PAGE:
By and by called to wait on the Duke (32), the King (36) being present; and there agreed, among other things, of the places to build the ten new great ships ordered to be built, and as to the relief of prisoners in Holland. And then about several stories of the basenesse of the King of Spayne's (4) being served with officers: they in Flanders having as good common men as any Prince in the world, but the veriest cowards for the officers, nay for the generall officers, as the Generall and Lieutenant-generall, in the whole world. But, above all things, the King (36) did speake most in contempt of the ceremoniousnesse of the King of Spayne (4), that he do nothing but under some ridiculous form or other, and will not piss but another must hold the chamber-pot.
Thence to Westminster Hall and there staid a while, and then to the Swan and kissed Sarah, and so home to dinner, and after dinner out again to Sir Robert Viner (35), and there did agree with him to accommodate some business of tallys so as I shall get in near £2000 into my own hands, which is in the King's, upon tallys; which will be a pleasure to me, and satisfaction to have a good sum in my own hands, whatever evil disturbances should be in the State; though it troubles me to lose so great a profit as the King's interest of ten per cent. for that money.
Thence to Westminster, doing several things by the way, and there failed of meeting Mrs. Lane, and so by coach took up my wife at her sister's, and so away to Islington, she and I alone, and so through Hackney, and home late, our discourse being about laying up of some money safe in prevention to the troubles I am afeard we may have in the state, and so sleepy (for want of sleep the last night, going to bed late and rising betimes in the morning) home, but when I come to the office, I there met with a command from my Lord Arlington (48), to go down to a galliott at Greenwich, by the King's particular command, that is going to carry the Savoy Envoye over, and we fear there may be many Frenchmen there on board; and so I have a power and command to search for and seize all that have not passes from one of the Secretarys of State, and to bring them and their papers and everything else in custody some whither. So I to the Tower, and got a couple of musquetiers with me, and Griffen and my boy Tom and so down; and, being come, found none on board but two or three servants, looking to horses and doggs, there on board, and, seeing no more, I staid not long there, but away and on shore at Greenwich, the night being late and the tide against us; so, having sent before, to Mrs. Clerke's and there I had a good bed, and well received, the whole people rising to see me, and among the rest young Mrs. Daniel, whom I kissed again and again alone, and so by and by to bed and slept pretty well,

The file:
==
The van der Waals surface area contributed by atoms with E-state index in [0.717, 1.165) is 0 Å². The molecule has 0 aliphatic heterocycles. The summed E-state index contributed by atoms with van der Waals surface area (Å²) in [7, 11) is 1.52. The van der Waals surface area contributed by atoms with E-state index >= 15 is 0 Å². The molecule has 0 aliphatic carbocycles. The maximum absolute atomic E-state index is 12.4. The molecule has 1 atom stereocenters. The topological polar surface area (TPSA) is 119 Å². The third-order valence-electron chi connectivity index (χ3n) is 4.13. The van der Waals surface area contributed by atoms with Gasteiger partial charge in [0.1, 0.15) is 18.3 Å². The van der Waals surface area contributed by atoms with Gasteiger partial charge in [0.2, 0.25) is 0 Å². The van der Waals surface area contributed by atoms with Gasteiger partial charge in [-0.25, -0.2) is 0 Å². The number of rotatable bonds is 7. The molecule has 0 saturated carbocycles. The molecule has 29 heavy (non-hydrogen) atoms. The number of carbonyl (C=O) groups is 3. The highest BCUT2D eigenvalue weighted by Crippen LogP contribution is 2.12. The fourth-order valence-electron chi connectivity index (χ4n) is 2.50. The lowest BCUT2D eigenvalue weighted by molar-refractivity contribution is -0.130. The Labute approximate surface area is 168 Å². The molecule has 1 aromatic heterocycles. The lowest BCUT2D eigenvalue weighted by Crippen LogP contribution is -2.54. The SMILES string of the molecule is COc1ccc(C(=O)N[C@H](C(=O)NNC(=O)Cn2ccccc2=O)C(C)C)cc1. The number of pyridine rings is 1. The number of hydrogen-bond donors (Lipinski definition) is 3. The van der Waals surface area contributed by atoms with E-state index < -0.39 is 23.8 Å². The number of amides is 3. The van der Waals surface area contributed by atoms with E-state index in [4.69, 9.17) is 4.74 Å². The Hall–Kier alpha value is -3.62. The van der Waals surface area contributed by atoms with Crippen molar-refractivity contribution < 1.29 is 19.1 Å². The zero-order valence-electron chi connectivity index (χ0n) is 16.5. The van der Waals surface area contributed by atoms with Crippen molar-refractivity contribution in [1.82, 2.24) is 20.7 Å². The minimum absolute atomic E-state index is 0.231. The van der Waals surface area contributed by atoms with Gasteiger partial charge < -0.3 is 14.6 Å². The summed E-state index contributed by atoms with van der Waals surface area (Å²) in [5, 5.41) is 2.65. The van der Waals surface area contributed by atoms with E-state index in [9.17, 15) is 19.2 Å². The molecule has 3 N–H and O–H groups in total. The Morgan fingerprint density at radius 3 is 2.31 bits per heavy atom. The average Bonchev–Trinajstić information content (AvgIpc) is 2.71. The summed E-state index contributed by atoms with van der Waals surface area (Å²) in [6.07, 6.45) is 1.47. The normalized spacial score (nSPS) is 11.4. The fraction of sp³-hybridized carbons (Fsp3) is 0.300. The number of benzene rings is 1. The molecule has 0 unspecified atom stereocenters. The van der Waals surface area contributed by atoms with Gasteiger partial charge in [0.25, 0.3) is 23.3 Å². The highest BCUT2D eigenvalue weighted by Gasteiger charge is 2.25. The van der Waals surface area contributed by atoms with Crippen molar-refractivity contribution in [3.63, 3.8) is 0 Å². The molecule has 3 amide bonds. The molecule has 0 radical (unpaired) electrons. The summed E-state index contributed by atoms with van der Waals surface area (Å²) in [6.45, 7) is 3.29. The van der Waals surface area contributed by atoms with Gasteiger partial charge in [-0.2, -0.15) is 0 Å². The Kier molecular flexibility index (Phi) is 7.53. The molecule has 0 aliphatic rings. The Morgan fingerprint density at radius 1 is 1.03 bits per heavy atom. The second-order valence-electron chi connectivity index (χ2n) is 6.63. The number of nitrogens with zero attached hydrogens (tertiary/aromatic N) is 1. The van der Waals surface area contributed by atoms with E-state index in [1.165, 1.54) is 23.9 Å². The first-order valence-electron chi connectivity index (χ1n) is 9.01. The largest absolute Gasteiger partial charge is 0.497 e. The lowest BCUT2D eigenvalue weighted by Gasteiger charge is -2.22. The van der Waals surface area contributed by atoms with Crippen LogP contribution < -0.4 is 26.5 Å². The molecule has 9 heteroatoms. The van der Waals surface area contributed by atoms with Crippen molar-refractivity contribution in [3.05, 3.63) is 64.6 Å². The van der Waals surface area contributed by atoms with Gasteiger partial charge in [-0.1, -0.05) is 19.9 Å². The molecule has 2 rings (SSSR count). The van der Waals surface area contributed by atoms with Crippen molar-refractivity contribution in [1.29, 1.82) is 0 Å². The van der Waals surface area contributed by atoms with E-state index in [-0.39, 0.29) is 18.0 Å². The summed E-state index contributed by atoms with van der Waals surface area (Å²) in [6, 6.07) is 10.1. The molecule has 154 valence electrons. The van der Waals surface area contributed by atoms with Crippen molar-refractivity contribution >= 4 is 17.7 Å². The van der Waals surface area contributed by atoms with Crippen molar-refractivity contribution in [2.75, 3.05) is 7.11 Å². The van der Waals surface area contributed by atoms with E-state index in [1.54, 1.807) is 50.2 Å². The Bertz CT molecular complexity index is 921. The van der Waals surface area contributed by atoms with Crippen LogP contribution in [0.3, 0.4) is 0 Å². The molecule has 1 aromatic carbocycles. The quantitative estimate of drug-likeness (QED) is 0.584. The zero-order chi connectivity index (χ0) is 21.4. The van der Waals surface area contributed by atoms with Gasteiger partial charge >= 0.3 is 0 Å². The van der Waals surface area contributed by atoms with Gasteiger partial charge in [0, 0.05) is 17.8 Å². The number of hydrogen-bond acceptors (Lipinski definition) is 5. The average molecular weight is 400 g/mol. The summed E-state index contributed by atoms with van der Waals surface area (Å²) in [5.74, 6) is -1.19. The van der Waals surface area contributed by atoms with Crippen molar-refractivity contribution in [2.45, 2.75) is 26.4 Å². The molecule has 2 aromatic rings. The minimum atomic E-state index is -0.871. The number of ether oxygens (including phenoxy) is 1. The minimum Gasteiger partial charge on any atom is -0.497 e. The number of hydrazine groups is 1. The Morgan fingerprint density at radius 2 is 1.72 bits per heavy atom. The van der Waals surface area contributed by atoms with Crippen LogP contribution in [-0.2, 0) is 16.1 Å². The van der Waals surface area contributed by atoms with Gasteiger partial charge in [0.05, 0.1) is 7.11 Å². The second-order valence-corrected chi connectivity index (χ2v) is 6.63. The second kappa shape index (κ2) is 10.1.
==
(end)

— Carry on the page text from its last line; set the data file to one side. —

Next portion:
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Diary of Samuel Pepys 26 July 1666. 26 Jul 1666. Up, and to the office, where all the morning.
At noon dined at home: Mr. Hunt and his wife, who is very gallant, and newly come from Cambridge, because of the sicknesse, with us. Very merry at table, and the people I do love mightily, but being in haste to go to White Hall I rose, and Mr. Hunt with me, and by coach thither, where I left him in the boarded gallery, and I by appointment to attend the Duke of Yorke (32) at his closett, but being not come, Sir G. Carteret (56) and I did talke together, and (he) advises me, that, if I could, I would get the papers of examination touching the business of the last year's prizes, which concern my Lord Sandwich (40), out of Warcupp's hands, who being now under disgrace and poor, he believes may be brought easily to part with them. My Lord Crew (68), it seems, is fearfull yet that maters may be enquired into. This I will endeavour to do, though I do not thinke it signifies much.
By and by the Duke of Yorke (32) comes and we had a meeting and, among other things, I did read my declaration of the proceedings of the Victualling hired this yeare, and desired his Royall Highnesse to give me the satisfaction of knowing whether his Royall Highnesse were pleased therewith. He told me he was, and that it was a good account, and that the business of the Victualling was much in a better condition than it was the last yeare; which did much joy me, being said in the company of my fellows, by which I shall be able with confidence to demand my salary and the rest of the subsurveyors.
Thence away mightily satisfied to Mrs. Pierce's, there to find my wife. Mrs. Pierce hath lain in of a boy about a month. The boy is dead this day. She lies in good state, and very pretty she is, but methinks do every day grow more and more great, and a little too much, unless they get more money than I fear they do.
Thence with my wife and Mercer to my Chancellor's (57) new house, and there carried them up to the leads, where I find my Lord Camberlain, Lauderdale, Sir Robert Murray (58), and others, and do find it the most delightfull place for prospect that ever was in the world, and even ravishing me, and that is all, in short, I can say of it.
Thence to Islington to our old house and eat and drank, and so round by Kingsland home, and there to the office a little and Sir W. Batten's (65), but no newes at all from the fleete, and so home to bed.

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St James' Day Battle

Diary of Samuel Pepys 27 July 1666. 27 Jul 1666. Up and to the office, where all the morning busy.